Not every child gets the flying start in life they deserve. In South Africa, health challenges such as exposure to HIV, poor nutrition and a lack of parental education can easily block a successful take off for many infants and toddlers.
This festive season British Airways has teamed up with mothers2mothers to help some of these children thrive.
mothers2mothers is a South African success story. Founded in Cape Town in 2001, today it is an internationally recognised NGO which works in seven African countries.
It unlocks the power of African mothers to transform the health of families by serving as frontline health workers. These “Mentor Mothers” work at clinics, schools, churches and door-to-door in communities. They deliver vital health and education services, while educating and supporting mothers to ensure their children get the best possible start in life.
This festive season British Airways is encouraging colleagues who work for the airline and the South African public to make donations towards educational gifts for children who are part of mothers2mothers early childhood development programmes across South Africa.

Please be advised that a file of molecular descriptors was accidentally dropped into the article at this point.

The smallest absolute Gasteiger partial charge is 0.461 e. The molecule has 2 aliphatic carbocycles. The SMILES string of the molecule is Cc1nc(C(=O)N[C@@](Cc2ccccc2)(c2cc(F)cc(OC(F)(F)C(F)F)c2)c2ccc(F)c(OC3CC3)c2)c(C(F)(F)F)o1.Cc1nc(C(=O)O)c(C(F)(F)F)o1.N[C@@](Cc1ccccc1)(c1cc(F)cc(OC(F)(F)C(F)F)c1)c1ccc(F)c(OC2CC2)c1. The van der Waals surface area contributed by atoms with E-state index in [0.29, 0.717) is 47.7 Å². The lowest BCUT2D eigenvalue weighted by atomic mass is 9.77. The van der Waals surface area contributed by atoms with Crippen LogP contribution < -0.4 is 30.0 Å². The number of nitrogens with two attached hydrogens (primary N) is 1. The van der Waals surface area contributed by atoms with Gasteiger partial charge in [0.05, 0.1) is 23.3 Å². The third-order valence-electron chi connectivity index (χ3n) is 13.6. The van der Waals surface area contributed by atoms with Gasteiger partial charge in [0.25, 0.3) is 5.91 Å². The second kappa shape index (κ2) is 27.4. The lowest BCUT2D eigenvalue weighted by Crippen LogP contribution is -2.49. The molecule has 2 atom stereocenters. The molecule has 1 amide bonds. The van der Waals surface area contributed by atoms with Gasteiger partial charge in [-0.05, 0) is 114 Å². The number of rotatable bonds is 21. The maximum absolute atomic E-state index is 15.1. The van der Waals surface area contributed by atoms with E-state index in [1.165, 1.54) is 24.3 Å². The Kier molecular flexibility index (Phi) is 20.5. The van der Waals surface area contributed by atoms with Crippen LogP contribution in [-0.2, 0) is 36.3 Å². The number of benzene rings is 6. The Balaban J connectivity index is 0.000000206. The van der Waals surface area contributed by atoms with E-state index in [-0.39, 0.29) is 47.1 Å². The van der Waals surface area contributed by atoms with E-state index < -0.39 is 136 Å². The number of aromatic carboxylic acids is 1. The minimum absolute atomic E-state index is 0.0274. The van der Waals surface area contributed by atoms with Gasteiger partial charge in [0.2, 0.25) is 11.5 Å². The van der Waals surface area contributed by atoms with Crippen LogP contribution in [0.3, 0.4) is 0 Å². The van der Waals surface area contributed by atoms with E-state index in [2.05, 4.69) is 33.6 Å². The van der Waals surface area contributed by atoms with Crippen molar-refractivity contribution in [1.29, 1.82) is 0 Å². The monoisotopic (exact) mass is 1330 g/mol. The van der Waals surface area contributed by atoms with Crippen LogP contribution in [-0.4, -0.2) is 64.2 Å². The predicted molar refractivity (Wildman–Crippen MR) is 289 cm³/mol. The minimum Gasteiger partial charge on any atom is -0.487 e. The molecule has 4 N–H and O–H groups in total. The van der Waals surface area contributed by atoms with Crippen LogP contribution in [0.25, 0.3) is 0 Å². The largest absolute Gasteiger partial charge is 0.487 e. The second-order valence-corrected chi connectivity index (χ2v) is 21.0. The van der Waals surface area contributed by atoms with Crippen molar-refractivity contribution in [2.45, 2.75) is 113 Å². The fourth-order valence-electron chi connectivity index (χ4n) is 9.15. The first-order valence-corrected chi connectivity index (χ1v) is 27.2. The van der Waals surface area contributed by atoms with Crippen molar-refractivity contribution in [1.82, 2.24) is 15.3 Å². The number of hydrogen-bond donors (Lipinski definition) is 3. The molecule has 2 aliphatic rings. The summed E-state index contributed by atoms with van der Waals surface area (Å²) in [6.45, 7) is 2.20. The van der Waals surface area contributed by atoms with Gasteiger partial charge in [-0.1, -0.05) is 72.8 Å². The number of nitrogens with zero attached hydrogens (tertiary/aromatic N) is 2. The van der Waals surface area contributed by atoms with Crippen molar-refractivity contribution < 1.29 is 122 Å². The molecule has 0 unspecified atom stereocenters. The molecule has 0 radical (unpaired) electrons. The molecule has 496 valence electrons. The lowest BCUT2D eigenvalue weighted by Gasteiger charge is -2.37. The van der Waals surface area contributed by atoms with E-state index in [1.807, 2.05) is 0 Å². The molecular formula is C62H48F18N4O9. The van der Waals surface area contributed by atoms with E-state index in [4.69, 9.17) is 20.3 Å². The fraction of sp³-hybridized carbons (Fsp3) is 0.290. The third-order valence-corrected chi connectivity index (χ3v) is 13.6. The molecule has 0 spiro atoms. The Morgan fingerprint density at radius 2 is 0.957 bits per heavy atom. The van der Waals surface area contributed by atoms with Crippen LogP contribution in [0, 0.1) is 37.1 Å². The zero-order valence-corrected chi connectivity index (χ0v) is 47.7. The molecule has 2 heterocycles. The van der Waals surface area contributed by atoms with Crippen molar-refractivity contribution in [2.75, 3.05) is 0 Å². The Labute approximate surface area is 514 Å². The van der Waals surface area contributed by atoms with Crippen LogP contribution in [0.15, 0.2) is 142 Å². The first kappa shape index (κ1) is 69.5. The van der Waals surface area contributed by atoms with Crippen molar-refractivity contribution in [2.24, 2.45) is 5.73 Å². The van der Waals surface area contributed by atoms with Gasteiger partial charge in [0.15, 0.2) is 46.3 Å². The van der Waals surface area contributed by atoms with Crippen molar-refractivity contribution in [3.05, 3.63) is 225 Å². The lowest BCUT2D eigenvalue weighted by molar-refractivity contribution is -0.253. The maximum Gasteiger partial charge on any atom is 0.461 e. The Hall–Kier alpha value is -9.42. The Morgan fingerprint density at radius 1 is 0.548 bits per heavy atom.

Donations can be made between now and 13 December by visiting www.givengain.com/cc/BAsupportsm2m
A R100 donation could buy a set of stacking cups that develop gross motor skills and shape and colour recognition. A R200 contribution could help a toddler’s imagination soar with a new toy car. A R500 donation will provide a mini-toy kit consisting of cups, a car and an educational puzzle.
British Airways is donating R100 000 to help kick-start the campaign.
“In our centenary year there seemed no better gift than to give a flying start to children who otherwise may have had to do without even the most basic toys,” says Sue Petrie, British Airways trade commercial manager in South Africa.
Frank Beadle de Palomo, mothers2mothers president and CEO says:
“This centenary year donation will be a welcome boost to our programmes across our home country of South Africa. Every additional donation from our friends at British Airways, its customers and the public will help to make a big difference to a child’s development.”
Over the past 18 years, mothers2mothers has created over 10 000 jobs for HIV-positive women, who have reached over 11 million women and children under two with life-changing health services. In 2017 97% of children enrolled in its early childhood development programme reached all their developmental milestones by the age of one.
It has helped to almost end mother-to-child transmission of HIV for women in the programme over the past five years. In 2018 the rate of transmission among enrolled mothers was 1.3%, far below the 5% UNAIDS defines as “virtual elimination”.
For more information visit www.m2m.org